Then I went back round the front and used the prybar to lift the front just enough to slip the two sheet metal strips under it, just barely enough, and put it down on them so the strips stuck out in front of the mill on the pallet like tire tracks. At that point, I just took the big hammer and pounded on the front of the pallet until it skidded nearly all the way under the mill. Finally, I
    lifted the back of the mill using the portapower plus extensions under the ram lug again, just enough so I could slide out the 8" beam, then put it down gently on the pallet.


    written April 2010


  • #2
    Originally posted by metalmagpie
    How to put a Bridgeport Mill onto a Pallet

    The first thing I figured out was that you can't use a regular pallet with a pallet jack. You need a pallet open at the bottom, which requires a much sturdier-built pallet.
    Nice write-up, goes to show that there is more than one way to skin a cat. Not sure what you are talking about on the pallet though. A standard pallet is 40" x 48" and works quite well with a standard pallet jack. A high lift pallet jack is a different story, then you need an open bottom pallet.



    • #3
      It's easy. You do as you did to lift it up, 1/2" at a time. Then you put two 2x4's, supported at one side by the pallet, the other by some blocks of wood. Now you roll it on to the pallet with pipe, then jack it up to get the pipe and 2x4's out, and then incrementally let it down.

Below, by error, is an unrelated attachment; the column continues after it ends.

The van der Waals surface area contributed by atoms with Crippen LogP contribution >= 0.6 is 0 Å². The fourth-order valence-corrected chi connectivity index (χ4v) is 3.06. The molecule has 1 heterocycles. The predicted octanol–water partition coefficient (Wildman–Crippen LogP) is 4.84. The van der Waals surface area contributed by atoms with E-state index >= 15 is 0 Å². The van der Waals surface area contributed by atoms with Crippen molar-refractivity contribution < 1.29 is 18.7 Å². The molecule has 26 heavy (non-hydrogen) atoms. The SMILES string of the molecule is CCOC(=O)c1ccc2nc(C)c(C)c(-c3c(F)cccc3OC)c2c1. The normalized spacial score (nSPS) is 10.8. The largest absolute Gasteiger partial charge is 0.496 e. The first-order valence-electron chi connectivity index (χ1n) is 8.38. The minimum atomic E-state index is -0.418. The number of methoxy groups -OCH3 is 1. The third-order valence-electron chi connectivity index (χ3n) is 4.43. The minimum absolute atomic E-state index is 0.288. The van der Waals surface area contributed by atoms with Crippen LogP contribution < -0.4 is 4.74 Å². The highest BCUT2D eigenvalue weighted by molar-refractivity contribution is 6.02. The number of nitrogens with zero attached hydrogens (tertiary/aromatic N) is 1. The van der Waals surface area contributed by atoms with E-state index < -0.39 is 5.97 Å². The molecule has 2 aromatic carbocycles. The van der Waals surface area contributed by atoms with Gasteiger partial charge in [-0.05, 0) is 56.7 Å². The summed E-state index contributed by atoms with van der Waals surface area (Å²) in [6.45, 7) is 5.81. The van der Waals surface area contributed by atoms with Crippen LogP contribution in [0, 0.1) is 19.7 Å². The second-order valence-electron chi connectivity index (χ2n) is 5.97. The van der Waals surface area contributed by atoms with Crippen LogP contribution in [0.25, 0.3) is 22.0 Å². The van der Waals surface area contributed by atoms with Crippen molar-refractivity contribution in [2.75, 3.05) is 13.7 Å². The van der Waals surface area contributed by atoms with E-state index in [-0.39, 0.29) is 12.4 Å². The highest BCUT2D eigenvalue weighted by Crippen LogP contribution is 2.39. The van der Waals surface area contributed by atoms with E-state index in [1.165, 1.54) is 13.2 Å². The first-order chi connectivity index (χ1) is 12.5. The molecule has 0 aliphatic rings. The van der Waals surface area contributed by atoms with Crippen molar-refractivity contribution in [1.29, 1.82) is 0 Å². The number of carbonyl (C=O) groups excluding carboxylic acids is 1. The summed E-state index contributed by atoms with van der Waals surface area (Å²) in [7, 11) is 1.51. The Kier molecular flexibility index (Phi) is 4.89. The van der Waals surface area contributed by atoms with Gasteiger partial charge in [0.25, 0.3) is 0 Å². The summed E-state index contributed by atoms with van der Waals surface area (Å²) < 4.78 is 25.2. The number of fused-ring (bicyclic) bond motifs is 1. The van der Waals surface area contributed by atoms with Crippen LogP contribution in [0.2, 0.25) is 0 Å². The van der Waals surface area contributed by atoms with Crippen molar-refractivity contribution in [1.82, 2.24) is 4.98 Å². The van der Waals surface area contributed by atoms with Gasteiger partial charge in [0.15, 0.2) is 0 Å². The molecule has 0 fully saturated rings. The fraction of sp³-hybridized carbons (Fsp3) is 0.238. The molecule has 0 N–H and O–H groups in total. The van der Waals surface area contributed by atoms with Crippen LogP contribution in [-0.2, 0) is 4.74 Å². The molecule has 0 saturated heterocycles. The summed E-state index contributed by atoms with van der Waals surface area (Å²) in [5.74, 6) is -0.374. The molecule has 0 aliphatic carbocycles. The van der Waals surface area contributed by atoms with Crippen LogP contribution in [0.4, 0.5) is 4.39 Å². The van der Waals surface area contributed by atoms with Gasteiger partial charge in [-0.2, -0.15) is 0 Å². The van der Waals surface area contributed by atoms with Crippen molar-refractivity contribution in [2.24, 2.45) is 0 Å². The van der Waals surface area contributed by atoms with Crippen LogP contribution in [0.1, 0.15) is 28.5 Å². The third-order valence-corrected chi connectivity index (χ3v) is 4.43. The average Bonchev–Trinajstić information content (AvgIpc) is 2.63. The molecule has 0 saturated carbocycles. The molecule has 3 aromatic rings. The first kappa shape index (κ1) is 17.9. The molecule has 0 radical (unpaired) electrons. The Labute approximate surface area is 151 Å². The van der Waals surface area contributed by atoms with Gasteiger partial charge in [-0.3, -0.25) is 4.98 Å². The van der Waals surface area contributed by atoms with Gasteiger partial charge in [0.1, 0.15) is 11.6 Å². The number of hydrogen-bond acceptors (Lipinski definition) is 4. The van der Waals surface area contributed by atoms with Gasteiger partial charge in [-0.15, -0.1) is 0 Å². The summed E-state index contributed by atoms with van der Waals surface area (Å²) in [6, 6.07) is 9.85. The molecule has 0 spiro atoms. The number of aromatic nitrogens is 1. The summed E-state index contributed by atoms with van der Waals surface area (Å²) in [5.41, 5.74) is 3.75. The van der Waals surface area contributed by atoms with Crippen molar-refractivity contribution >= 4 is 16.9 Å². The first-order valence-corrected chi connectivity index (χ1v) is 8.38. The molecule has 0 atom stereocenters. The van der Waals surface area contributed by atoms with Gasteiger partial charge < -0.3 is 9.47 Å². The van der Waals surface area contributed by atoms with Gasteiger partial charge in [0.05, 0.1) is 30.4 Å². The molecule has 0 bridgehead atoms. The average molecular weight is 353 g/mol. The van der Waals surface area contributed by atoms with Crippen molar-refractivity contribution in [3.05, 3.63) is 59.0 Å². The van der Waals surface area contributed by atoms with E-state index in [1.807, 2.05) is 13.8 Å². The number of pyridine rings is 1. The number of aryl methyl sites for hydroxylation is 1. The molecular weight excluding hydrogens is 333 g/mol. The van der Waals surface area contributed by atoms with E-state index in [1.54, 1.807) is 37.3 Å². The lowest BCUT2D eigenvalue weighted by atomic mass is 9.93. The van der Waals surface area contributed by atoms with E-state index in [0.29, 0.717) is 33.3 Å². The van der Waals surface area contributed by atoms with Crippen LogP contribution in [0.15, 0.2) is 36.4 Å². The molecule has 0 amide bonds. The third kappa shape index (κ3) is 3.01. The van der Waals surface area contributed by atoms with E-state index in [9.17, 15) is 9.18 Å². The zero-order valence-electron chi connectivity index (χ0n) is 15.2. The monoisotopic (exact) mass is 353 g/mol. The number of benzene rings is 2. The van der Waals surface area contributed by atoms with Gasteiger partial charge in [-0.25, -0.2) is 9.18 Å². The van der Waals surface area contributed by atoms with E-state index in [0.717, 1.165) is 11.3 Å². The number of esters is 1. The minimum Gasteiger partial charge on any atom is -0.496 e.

I've done that move a lot of times.


      • #4
        There's a guy who lifts multi-ton concrete 'standing stones' using that technique. He moves the stones - alone - using pebbles and a lever.

        He's trying to show it doesn't take UFOs or advanced technology to make Stonehenge and his argument is convincing.

        Ah here.


        • #5
          Raise the knee.

          Run the saddle back to bump the stop. Plant a couple of 2 x 4's cut to fit between the bottom of the table and the floor. Arrange the 2 x 4's vertically on either side of the machine base. Connect them with a piece of plywood (like the crosbar of an "H") to keep them from flopping sideways.

          With the 2 x 4's in place, crank down the knee. The table will contact the 2 x 4's and as the strain comes on them the toe of the machine will raise to pallet height. Once the toe of the machine base is on the pallet a couple of guys can see-saw the mill up into the center. Or you could use prybars and wood blocks.

          This throws a bit of a strain on the dovetails and the knee elevating screw but it works and the mills I've used this trick on came through it without a hitch.

          Yeah, it's a hay hand technique but I feel a little crude tonite. Personally I prefer a lifting horse and a chain hoist.
          Last edited by Forrest Addy; 04-24-2010, 05:02 AM.


          • #6
            Or you could get 100 chinamen to lift it onto the pallet.

            Mentally confused and prone to wandering!


            • #7
              It's only a Bridgeport, push it over on it's side, screw the pallet to the feet and push it back upright again.

              On second thought just push it over onto a pallet and strap it down, that way it won't be as top heavy.


              Sir John , Earl of Bligeport & Sudspumpwater. MBE [ Motor Bike Engineer ] Nottingham England.